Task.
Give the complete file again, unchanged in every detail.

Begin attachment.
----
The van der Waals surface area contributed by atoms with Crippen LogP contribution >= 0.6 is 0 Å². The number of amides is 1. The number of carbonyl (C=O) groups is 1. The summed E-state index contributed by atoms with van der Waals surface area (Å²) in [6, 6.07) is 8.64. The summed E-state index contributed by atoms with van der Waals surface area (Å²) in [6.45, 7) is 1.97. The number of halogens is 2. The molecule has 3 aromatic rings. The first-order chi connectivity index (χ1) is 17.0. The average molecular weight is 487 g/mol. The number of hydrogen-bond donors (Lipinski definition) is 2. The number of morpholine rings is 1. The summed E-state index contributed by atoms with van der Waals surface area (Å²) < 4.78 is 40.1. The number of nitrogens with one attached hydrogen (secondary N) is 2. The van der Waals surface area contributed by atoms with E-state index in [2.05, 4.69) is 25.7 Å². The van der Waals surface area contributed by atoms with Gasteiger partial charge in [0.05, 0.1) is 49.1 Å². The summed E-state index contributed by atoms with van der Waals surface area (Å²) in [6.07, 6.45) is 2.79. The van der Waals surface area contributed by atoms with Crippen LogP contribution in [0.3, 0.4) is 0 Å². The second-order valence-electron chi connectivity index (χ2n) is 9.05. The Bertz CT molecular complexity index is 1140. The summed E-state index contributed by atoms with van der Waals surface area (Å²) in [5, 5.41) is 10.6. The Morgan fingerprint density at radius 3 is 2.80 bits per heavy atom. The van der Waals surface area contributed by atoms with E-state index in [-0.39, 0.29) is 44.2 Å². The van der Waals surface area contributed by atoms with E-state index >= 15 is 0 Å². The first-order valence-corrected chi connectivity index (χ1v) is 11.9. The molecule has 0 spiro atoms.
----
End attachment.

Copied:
The van der Waals surface area contributed by atoms with Crippen LogP contribution >= 0.6 is 0 Å². The number of amides is 1. The number of carbonyl (C=O) groups is 1. The summed E-state index contributed by atoms with van der Waals surface area (Å²) in [6, 6.07) is 8.64. The summed E-state index contributed by atoms with van der Waals surface area (Å²) in [6.45, 7) is 1.97. The number of halogens is 2. The molecule has 3 aromatic rings. The first-order chi connectivity index (χ1) is 17.0. The average molecular weight is 487 g/mol. The number of hydrogen-bond donors (Lipinski definition) is 2. The number of morpholine rings is 1. The summed E-state index contributed by atoms with van der Waals surface area (Å²) < 4.78 is 40.1. The number of nitrogens with one attached hydrogen (secondary N) is 2. The van der Waals surface area contributed by atoms with E-state index in [2.05, 4.69) is 25.7 Å². The van der Waals surface area contributed by atoms with Gasteiger partial charge in [0.05, 0.1) is 49.1 Å². The summed E-state index contributed by atoms with van der Waals surface area (Å²) in [6.07, 6.45) is 2.79. The van der Waals surface area contributed by atoms with Crippen LogP contribution in [0.3, 0.4) is 0 Å². The second-order valence-electron chi connectivity index (χ2n) is 9.05. The Bertz CT molecular complexity index is 1140. The summed E-state index contributed by atoms with van der Waals surface area (Å²) in [5, 5.41) is 10.6. The Morgan fingerprint density at radius 3 is 2.80 bits per heavy atom. The van der Waals surface area contributed by atoms with E-state index in [-0.39, 0.29) is 44.2 Å². The van der Waals surface area contributed by atoms with E-state index >= 15 is 0 Å². The first-order valence-corrected chi connectivity index (χ1v) is 11.9. The molecule has 0 spiro atoms.